According to Real Estate (Regulation and Development) Act, 1961, once an order is passed by Rera, it needs to be executed within a fixed timeline. There are also provisions for monetary penalties and even imprisonment of developers if they fail to honour the order. Here is what the Act says and what the complainant can do in case of non-execution of a Rera order.

What you should do

The Act was enacted on 1 May 2016, and all states were mandated to formulate and notify rules for the functioning of the regulator in their respective jurisdictions. While most of the states have framed their rules, a few are still left to formulate rules. However, in the states where rules have been famed, “it provides that orders passed by Rera or its Real Estate Appellate Tribunal (REAT) should be enforced by the adjudicating officer", said Ashish Jain, partner, Cyril Amarchand Mangaldas, a law firm.

The rules further provide that “the responsibility to execute the orders vests with the person who issued them. They shall be enforced in the same manner as if it were a decree or order issued by a civil court," said V. Lakshmikumaran, managing partner, Lakshmikumaran and Sridharan Attorneys, a law firm.

Further, “the state rules generally provide for 45-90 days for compliance by promoters of orders passed by Rera. In case of failure by the promoter in complying with the order, an aggrieved home buyer can approach Rera under Section 63 of the Act, which provides for penalty in case of failure to comply with the orders or directions of Rera," said Jain.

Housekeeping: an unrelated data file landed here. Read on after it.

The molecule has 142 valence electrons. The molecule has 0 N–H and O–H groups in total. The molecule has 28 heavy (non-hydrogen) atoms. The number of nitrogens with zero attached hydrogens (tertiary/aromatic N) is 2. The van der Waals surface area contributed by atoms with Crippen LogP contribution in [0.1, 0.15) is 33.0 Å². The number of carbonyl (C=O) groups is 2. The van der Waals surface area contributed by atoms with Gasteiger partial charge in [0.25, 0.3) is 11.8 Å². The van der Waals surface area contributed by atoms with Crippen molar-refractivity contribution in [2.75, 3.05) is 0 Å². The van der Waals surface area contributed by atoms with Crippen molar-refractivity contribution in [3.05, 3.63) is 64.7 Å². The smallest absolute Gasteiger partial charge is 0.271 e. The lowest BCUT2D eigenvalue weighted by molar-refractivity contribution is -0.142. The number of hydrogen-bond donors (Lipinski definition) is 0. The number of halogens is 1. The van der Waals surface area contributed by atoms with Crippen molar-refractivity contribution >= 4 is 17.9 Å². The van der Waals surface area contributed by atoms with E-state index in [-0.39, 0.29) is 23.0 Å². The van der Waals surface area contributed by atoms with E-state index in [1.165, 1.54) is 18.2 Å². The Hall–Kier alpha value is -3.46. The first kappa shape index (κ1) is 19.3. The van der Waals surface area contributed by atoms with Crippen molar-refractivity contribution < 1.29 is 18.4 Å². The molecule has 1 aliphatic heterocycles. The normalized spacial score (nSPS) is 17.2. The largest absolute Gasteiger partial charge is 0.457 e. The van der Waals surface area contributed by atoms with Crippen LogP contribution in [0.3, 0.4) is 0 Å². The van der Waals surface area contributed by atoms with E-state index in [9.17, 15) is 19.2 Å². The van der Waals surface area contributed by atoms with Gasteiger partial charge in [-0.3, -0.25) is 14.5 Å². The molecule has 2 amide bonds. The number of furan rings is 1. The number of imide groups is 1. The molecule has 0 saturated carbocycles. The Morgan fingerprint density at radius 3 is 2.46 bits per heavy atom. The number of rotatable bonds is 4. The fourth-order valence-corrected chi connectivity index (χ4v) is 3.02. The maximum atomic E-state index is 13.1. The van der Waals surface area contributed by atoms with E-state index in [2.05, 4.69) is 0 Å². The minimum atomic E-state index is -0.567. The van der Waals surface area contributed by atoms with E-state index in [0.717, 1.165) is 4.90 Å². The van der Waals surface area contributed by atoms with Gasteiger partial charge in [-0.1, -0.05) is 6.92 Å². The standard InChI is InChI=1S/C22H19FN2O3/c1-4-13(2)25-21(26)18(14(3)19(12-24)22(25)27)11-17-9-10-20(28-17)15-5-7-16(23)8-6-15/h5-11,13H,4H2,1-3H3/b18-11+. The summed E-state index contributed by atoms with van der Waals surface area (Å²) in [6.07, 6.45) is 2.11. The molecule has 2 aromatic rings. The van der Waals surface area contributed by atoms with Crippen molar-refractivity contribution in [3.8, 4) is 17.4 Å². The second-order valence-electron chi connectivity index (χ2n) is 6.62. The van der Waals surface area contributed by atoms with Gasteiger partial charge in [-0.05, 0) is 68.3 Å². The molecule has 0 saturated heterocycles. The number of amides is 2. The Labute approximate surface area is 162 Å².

However, many like Jangid and Gupta are still waiting for the execution of the order passed by authority and even made several requests to the authority for execution of order, but to no avail. “What is the use of such an institution which the government has established if nobody is honouring their decisions," said Gupta.

When Mint approached Bhanu Pratap Singh, member, UP Rera to seek clarification on non-execution of the order passed by UP Rera, he said, “We have established a separate department to take on the cases related to non-execution of orders. In case a developer does not honour the Rera order, we forward the case to the concerned district magistrate to recover the dues. The district magistrate recovers the money as arrears of land revenue. Money so recovered is deposited in Rera account and from there it is transferred to the beneficiaries of the Rera order."

Further, Singh accepted that many orders passed by UP Rera before September 2018 are yet to be executed. In September, 2018, the UP Rera started operating in Greater Noida with a bench of the authority in the city to cater to cases. “We are working on all the complaints related to non-execution of orders as and when they are coming to us. As far as the orders passed since January 2019 are concerned, most of them have been executed. The process of execution is now getting streamlined," said Singh.

Several calls and emails on the contact details provided on Rajasthan Rera’s website went unanswered.

It’s been more than three years since Rera Act was enacted, but lack of proper implementation is hampering its spirit. For now, getting the orders executed seems to be another battle homebuyers are facing.